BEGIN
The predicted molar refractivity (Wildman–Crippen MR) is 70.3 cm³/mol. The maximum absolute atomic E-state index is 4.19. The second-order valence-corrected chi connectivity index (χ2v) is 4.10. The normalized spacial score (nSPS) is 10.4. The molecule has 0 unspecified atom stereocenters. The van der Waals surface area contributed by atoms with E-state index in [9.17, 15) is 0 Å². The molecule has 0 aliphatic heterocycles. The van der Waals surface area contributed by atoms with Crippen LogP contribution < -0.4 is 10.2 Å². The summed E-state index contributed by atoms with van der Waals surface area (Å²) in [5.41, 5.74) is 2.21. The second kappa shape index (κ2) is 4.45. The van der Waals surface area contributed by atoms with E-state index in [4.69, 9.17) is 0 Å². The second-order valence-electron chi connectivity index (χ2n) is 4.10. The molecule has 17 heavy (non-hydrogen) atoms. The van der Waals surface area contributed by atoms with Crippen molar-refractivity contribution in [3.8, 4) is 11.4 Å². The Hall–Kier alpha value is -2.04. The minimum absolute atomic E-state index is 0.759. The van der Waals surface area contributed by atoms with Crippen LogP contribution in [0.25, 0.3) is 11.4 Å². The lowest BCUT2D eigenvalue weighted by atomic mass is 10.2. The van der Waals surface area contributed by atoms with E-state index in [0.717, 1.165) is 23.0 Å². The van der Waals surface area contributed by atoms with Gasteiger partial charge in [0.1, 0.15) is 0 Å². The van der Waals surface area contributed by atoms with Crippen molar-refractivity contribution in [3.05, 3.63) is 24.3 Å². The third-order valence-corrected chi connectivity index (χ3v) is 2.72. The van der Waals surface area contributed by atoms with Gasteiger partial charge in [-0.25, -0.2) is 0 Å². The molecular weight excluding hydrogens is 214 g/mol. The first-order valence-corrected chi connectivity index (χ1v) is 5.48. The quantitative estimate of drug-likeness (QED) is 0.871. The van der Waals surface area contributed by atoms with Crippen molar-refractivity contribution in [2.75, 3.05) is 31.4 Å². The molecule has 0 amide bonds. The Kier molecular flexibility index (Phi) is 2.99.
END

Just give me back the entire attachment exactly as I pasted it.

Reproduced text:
The predicted molar refractivity (Wildman–Crippen MR) is 70.3 cm³/mol. The maximum absolute atomic E-state index is 4.19. The second-order valence-corrected chi connectivity index (χ2v) is 4.10. The normalized spacial score (nSPS) is 10.4. The molecule has 0 unspecified atom stereocenters. The van der Waals surface area contributed by atoms with E-state index in [9.17, 15) is 0 Å². The molecule has 0 aliphatic heterocycles. The van der Waals surface area contributed by atoms with Crippen LogP contribution < -0.4 is 10.2 Å². The summed E-state index contributed by atoms with van der Waals surface area (Å²) in [5.41, 5.74) is 2.21. The second kappa shape index (κ2) is 4.45. The van der Waals surface area contributed by atoms with E-state index in [4.69, 9.17) is 0 Å². The second-order valence-electron chi connectivity index (χ2n) is 4.10. The molecule has 17 heavy (non-hydrogen) atoms. The van der Waals surface area contributed by atoms with Crippen molar-refractivity contribution in [3.8, 4) is 11.4 Å². The Hall–Kier alpha value is -2.04. The minimum absolute atomic E-state index is 0.759. The van der Waals surface area contributed by atoms with Crippen LogP contribution in [0.25, 0.3) is 11.4 Å². The lowest BCUT2D eigenvalue weighted by atomic mass is 10.2. The van der Waals surface area contributed by atoms with E-state index in [0.717, 1.165) is 23.0 Å². The van der Waals surface area contributed by atoms with Gasteiger partial charge in [0.1, 0.15) is 0 Å². The van der Waals surface area contributed by atoms with Crippen molar-refractivity contribution in [3.05, 3.63) is 24.3 Å². The third-order valence-corrected chi connectivity index (χ3v) is 2.72. The van der Waals surface area contributed by atoms with Gasteiger partial charge in [-0.25, -0.2) is 0 Å². The molecular weight excluding hydrogens is 214 g/mol. The first-order valence-corrected chi connectivity index (χ1v) is 5.48. The quantitative estimate of drug-likeness (QED) is 0.871. The van der Waals surface area contributed by atoms with Crippen molar-refractivity contribution in [2.75, 3.05) is 31.4 Å². The molecule has 0 amide bonds. The Kier molecular flexibility index (Phi) is 2.99.